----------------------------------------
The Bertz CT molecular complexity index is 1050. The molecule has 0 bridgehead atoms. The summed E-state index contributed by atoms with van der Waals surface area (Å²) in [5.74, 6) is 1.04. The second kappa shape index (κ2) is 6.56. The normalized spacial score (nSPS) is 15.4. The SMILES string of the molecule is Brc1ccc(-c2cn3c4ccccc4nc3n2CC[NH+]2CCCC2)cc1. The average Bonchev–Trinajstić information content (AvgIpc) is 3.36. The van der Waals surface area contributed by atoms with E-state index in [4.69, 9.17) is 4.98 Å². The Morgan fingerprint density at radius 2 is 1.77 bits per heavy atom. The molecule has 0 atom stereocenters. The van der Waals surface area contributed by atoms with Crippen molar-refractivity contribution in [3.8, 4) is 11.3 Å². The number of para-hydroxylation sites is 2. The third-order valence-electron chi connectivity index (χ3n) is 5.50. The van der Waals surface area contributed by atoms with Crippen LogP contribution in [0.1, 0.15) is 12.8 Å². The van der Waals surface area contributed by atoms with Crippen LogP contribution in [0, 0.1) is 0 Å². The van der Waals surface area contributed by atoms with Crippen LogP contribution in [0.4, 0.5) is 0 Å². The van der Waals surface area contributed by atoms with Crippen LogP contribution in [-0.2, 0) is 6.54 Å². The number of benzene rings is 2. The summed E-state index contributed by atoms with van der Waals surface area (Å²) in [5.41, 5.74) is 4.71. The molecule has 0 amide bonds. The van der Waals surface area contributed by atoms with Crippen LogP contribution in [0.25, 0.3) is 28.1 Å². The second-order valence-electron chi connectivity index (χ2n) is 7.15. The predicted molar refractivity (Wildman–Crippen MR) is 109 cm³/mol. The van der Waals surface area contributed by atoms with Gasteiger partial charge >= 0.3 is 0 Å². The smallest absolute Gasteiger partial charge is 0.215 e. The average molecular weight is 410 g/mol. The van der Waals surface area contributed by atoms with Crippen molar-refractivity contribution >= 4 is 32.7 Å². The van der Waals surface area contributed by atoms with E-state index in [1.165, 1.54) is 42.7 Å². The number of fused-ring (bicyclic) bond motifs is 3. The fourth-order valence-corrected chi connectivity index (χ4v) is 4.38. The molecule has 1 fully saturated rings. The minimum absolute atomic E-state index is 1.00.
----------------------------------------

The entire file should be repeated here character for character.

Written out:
The Bertz CT molecular complexity index is 1050. The molecule has 0 bridgehead atoms. The summed E-state index contributed by atoms with van der Waals surface area (Å²) in [5.74, 6) is 1.04. The second kappa shape index (κ2) is 6.56. The normalized spacial score (nSPS) is 15.4. The SMILES string of the molecule is Brc1ccc(-c2cn3c4ccccc4nc3n2CC[NH+]2CCCC2)cc1. The average Bonchev–Trinajstić information content (AvgIpc) is 3.36. The van der Waals surface area contributed by atoms with E-state index in [4.69, 9.17) is 4.98 Å². The Morgan fingerprint density at radius 2 is 1.77 bits per heavy atom. The molecule has 0 atom stereocenters. The van der Waals surface area contributed by atoms with Crippen molar-refractivity contribution in [3.8, 4) is 11.3 Å². The number of para-hydroxylation sites is 2. The third-order valence-electron chi connectivity index (χ3n) is 5.50. The van der Waals surface area contributed by atoms with Crippen LogP contribution in [0.1, 0.15) is 12.8 Å². The van der Waals surface area contributed by atoms with Crippen LogP contribution in [0, 0.1) is 0 Å². The van der Waals surface area contributed by atoms with Crippen LogP contribution in [0.4, 0.5) is 0 Å². The van der Waals surface area contributed by atoms with Crippen LogP contribution in [-0.2, 0) is 6.54 Å². The number of benzene rings is 2. The summed E-state index contributed by atoms with van der Waals surface area (Å²) in [5.41, 5.74) is 4.71. The molecule has 0 amide bonds. The van der Waals surface area contributed by atoms with Crippen LogP contribution in [0.25, 0.3) is 28.1 Å². The second-order valence-electron chi connectivity index (χ2n) is 7.15. The predicted molar refractivity (Wildman–Crippen MR) is 109 cm³/mol. The van der Waals surface area contributed by atoms with Gasteiger partial charge >= 0.3 is 0 Å². The smallest absolute Gasteiger partial charge is 0.215 e. The average molecular weight is 410 g/mol. The van der Waals surface area contributed by atoms with Crippen molar-refractivity contribution >= 4 is 32.7 Å². The van der Waals surface area contributed by atoms with E-state index in [1.165, 1.54) is 42.7 Å². The number of fused-ring (bicyclic) bond motifs is 3. The fourth-order valence-corrected chi connectivity index (χ4v) is 4.38. The molecule has 1 fully saturated rings. The minimum absolute atomic E-state index is 1.00.